Your guide to evaluating strategic beta ETFs


Strategic beta exchange-traded funds (ETFs), especially factor-based strategies, have become more common in recent years, making thorough due diligence an important step in evaluating them. Asking questions like those included here is an important step to help you evaluate the most suitable strategic beta ETF and better navigate the complexities associated with certain strategies.

General strategic beta strategies

Questions to ask Things to consider
Is the index methodology understandable and transparent?

A transparent index methodology should clearly explain index construction. Vague language may imply greater complexity and uncertainty in what is supposed to be a “rules-based” index.

  • Can the issuer explain the index methodology enough for you to fully understand it? If not, consider a more straightforward alternative.
How much history does the index have?

Having sufficient history allows you to analyze how the index performed during various market cycles, especially relative to cap-weighted indexes.

  • Verify if the index was newly created. If historical data is displayed, investigate whether it is actual versus hypothetical performance.
  • If the index was created by the ETF issuer to launch a product, confirm if the index was based on an existing active strategy. If so, make sure you understand any differences.
How does the strategic beta strategy fit in a portfolio?

The ETF issuer should present a clear story and purpose behind the strategy’s usage in a portfolio.

  • Determine if the strategic beta ETF can serve as a complement or a replacement to cap-weighted ETFs.
  • Understand what, if any, differentiation the strategic beta ETF provides compared to cap-weighted ETFs in terms of size, sector and factor tilts.
  • Keep in mind that a fund that looks “inexpensive” may actually be “expensive” if it offers little to no diversification from a low cost cap-weighted ETF.

In the example below using the MSCI Factor Box, you can see the factor diversification obtained in value, momentum, quality, yield and growth, by combining a value-oriented strategic beta ETF (Fund A) with a cap-weighted ETF (Fund B).

Chart comparing MSCI factors

For illustrative purposes only.

What is the ETF’s closure risk?

Checking the ETF’s closure risk is imperative, especially for strategies with lots of competition, such as multi-factor ETFs, which have proliferated in recent years.

  • To determine an ETF’s closure risk level:

    • Check if the ETF’s assets and liquidity are sufficient for long-term survival
    • Check the issuer’s history with ETF closures
    • Check the competitive landscape to determine the ETF’s viability in its category
How cost efficient is the strategy?

Cost efficiency is an important element in achieving investment goals over time.

  • Compare the ETF’s expense ratio to ETFs with similar strategies from the same Morningstar Strategic Beta category, but avoid choosing a fund solely based on fees.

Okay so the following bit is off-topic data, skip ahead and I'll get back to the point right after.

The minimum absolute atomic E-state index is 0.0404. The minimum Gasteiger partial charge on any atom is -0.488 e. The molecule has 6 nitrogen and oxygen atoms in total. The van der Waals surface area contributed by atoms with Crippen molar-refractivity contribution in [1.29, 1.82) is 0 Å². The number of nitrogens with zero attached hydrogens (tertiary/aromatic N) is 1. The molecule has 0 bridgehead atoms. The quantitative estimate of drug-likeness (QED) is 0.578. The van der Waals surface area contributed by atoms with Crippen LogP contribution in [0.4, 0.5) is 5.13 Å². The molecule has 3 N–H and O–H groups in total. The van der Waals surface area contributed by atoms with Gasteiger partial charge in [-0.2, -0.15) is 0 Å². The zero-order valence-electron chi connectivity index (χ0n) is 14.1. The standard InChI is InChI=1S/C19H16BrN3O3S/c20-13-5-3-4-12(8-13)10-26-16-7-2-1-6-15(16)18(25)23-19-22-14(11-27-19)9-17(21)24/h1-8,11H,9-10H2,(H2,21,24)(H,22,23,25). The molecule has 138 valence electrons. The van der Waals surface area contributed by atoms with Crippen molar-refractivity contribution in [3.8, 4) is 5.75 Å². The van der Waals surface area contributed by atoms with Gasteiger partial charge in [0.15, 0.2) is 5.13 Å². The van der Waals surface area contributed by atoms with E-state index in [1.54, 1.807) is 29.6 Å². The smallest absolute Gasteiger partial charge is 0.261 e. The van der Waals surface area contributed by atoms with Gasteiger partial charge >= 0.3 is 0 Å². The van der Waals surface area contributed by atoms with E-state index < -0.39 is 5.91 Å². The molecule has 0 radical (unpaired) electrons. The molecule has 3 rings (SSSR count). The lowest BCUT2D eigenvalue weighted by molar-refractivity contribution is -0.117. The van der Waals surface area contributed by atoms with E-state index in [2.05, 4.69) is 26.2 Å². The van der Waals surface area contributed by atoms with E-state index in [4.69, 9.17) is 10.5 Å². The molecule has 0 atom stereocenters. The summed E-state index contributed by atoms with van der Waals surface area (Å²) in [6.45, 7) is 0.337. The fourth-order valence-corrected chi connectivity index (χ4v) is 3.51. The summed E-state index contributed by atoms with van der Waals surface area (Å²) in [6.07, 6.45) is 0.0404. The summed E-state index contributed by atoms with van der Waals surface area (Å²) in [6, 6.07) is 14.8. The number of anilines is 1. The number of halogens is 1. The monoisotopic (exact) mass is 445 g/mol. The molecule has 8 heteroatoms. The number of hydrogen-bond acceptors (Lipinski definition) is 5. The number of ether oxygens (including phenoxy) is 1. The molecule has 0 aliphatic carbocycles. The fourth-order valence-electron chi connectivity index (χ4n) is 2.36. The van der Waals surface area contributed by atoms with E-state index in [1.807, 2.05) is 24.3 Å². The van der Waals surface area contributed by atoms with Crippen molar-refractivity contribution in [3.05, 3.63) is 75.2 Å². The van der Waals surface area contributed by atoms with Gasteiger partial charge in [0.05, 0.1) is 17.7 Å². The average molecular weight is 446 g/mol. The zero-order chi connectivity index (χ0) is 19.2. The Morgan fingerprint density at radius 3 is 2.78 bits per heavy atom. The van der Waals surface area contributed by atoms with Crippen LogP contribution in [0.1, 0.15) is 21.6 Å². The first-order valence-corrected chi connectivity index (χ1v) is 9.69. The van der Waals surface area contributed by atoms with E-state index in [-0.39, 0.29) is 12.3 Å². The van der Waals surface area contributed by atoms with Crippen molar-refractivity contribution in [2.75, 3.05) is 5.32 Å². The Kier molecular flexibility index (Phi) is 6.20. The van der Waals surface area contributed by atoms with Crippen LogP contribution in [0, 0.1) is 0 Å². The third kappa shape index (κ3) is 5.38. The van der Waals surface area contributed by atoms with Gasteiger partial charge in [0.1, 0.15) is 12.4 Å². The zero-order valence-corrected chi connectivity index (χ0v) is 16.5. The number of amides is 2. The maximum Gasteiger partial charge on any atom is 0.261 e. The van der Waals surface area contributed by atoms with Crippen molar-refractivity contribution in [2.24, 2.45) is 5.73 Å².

• Look at the ETF constituents’ size and liquidity. Smaller, less liquid stocks may carry disproportionately large portfolio weightings in certain strategies, potentially leading to wider ETF bid/ask spreads and higher costs to transact in block sizes.

Complex factor-based strategies

Questions to ask Things to consider
How does the index provider define each factor?

Index providers often consider different metrics, or “ingredients” in creating factor-based indexes. For example, various value-tilted indexes may diverge in sector exposures (and performance) based on the metrics employed to create the value tilt.

  • Check the index methodology to verify and understand the metrics used to create the factor tilts.
How are factors combined?

Among multi-factor ETFs, there is great difference in how many and which combination of factors are employed.

  • Check how many factors the index is targeting, and make sure the combination of factors employed aligns with your objectives.
Quality, low volatility, size, yield, momentum, value
How are factor exposures weighted?

Some multi-factor strategies provide equal exposure to each factor. Some overweight/underweight certain factors. And others may periodically shift the factor exposures “dynamically” based on models.

  • Understand how much exposure (or weight) is given to each factor in constructing the index.
factor exposure weights
How is the index constructed?

Multi-factor indexes are constructed using an isolated (top-down) or integrated (bottom-up) approach, which can impact the factor characteristics of the index.

  • An isolated approach starts with the creation of several single factor indexes that are usually equal-weighted to create a “master” multi-factor index.
  • An integrated approach often measures each constituent based on a number of factors, then selects and weights the constituents based on an aggregated “factor score.”
Chart comparing isolated vs integrated models


Be in the Know - Get news, insights and education delivered right to your inbox.


What to read next

Discover ETF Know:How

Browse our full-spectrum curriculum of ETF tools and resources designed to help you boost your knowledge and gain a competitive advantage.

Comparing strategic beta, active and passive

Understand the differences between active, passive and strategic beta strategies and see how they complement each other when building a portfolio.

Compare ETFs

Use Morningstar’s fund explorer to compare any mutual fund or ETF to what Schwab offers.